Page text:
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Training and Oversight Responsibilities

Each loan officer is required to attend HMDA training at least annually.

Regulation Q: Prohibition against Payment of Interest on Certain Deposit Account Types

Regulation Q, which was rescinded in 2011 with the new Dodd-Frank Act, prohibited banks, starting in 1933, from paying interest on demand deposit accounts (DDAs). Banks, however, were allowed by this regulation to pay interest on negotiable order of withdrawal (NOW) checking accounts offered to consumers and certain entities (but not to commercial enterprises, other than sole proprietorships).

This regulation is very interesting for RF bankers because it stipulates not to pay interest. I am stating this because in many of the applications made by RF bankers to operate in the West, one of the main negotiation issues has been the payment of interest on some deposits and the requirement of many of the Islamic banking eminent scholars to expose the bank deposits to bank profit and loss, with the possibility of losing depositors' money. We will discuss this issue further in Part Two of this book.

Regulation D: Reserve Requirements for Depository Institutions (Banks)

As we discussed in the summary of Regulation Q, banks were not allowed to pay interest on their DDA checking accounts. Regulation D was devised after the introduction of what are known as NOW accounts, which were allowed to earn interest in order to allow banks to compete with investment banks, whose banking products included interest-bearing money market mutual funds that offered interest on invested cash (deposits that are not FDIC insured). The regulation was devised in an effort to limit frequent withdrawals from these accounts, which may cause the bank to undermine its long-term investment commitment in the community (by keeping a larger percentage of its assets in cash to meet these unexpected withdrawals). Following are the objectives of Regulation D:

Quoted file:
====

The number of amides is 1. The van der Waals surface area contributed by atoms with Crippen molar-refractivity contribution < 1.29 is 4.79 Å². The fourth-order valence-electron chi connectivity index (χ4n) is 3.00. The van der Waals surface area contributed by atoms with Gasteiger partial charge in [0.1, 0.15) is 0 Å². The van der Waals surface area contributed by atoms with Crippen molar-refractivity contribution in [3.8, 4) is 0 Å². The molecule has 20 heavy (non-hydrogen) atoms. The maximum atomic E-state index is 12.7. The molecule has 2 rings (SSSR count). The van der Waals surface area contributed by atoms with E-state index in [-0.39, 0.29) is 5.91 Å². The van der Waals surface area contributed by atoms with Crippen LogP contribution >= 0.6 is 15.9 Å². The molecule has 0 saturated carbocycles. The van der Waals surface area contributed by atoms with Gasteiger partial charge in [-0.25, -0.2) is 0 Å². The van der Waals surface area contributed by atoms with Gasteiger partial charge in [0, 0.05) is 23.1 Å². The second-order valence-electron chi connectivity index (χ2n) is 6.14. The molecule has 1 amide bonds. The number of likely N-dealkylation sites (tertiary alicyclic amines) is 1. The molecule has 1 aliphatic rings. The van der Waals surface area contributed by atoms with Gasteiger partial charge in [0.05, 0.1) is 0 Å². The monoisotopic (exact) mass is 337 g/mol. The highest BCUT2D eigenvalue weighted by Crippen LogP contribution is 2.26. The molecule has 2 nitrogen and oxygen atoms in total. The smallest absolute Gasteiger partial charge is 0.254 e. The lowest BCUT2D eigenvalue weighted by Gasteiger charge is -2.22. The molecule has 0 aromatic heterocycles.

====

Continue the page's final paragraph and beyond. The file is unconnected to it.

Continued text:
■ To establish reserve requirement guidelines.

■ To regulate certain early withdrawals from CD accounts.

■ To define what qualifies as DDA /NOW accounts (please see Regulation Q regarding eligibility rules for interest-bearing checking accounts).

■ To define limitations on certain withdrawals on savings and money market accounts.

■ To establish that unlimited transfers or withdrawals are permitted if made in person, by ATM, by mail, or by messenger.

In all other instances, there is a limit of six transfers or withdrawals per month. No more than three of these transactions may be made payable to a third party (by check, draft, point-of-sale, etc.).

The bank must close accounts where this transaction limit is constantly exceeded.

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